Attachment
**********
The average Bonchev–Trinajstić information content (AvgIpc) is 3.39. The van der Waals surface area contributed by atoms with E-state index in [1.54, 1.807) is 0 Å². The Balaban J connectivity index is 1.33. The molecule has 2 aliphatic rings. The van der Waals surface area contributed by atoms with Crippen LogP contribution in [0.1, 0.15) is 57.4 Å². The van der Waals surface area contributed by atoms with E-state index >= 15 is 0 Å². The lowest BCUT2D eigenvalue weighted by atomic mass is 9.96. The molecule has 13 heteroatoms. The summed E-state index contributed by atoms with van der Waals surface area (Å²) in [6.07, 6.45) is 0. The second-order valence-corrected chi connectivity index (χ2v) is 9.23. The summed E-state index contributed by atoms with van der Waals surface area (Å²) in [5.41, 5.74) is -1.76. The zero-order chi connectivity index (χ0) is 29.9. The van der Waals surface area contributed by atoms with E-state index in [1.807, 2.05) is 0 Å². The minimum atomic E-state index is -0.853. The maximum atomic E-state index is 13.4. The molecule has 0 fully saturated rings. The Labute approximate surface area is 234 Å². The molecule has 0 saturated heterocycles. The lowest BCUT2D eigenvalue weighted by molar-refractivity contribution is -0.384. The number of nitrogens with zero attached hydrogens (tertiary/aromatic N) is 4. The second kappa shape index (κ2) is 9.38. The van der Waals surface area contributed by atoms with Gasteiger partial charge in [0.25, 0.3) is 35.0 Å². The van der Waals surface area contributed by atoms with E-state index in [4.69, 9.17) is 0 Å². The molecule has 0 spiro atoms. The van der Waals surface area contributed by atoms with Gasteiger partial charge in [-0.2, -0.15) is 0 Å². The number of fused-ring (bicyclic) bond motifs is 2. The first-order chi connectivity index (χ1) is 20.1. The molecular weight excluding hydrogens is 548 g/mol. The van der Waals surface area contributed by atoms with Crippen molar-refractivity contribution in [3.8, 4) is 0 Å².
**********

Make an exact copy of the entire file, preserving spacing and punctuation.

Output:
The average Bonchev–Trinajstić information content (AvgIpc) is 3.39. The van der Waals surface area contributed by atoms with E-state index in [1.54, 1.807) is 0 Å². The Balaban J connectivity index is 1.33. The molecule has 2 aliphatic rings. The van der Waals surface area contributed by atoms with Crippen LogP contribution in [0.1, 0.15) is 57.4 Å². The van der Waals surface area contributed by atoms with E-state index >= 15 is 0 Å². The lowest BCUT2D eigenvalue weighted by atomic mass is 9.96. The molecule has 13 heteroatoms. The summed E-state index contributed by atoms with van der Waals surface area (Å²) in [6.07, 6.45) is 0. The second-order valence-corrected chi connectivity index (χ2v) is 9.23. The summed E-state index contributed by atoms with van der Waals surface area (Å²) in [5.41, 5.74) is -1.76. The zero-order chi connectivity index (χ0) is 29.9. The van der Waals surface area contributed by atoms with E-state index in [1.807, 2.05) is 0 Å². The minimum atomic E-state index is -0.853. The maximum atomic E-state index is 13.4. The molecule has 0 fully saturated rings. The Labute approximate surface area is 234 Å². The molecule has 0 saturated heterocycles. The lowest BCUT2D eigenvalue weighted by molar-refractivity contribution is -0.384. The number of nitrogens with zero attached hydrogens (tertiary/aromatic N) is 4. The second kappa shape index (κ2) is 9.38. The van der Waals surface area contributed by atoms with Gasteiger partial charge in [0.25, 0.3) is 35.0 Å². The van der Waals surface area contributed by atoms with E-state index in [4.69, 9.17) is 0 Å². The molecule has 0 spiro atoms. The van der Waals surface area contributed by atoms with Gasteiger partial charge in [-0.2, -0.15) is 0 Å². The number of fused-ring (bicyclic) bond motifs is 2. The first-order chi connectivity index (χ1) is 20.1. The molecular weight excluding hydrogens is 548 g/mol. The van der Waals surface area contributed by atoms with Crippen molar-refractivity contribution in [3.8, 4) is 0 Å².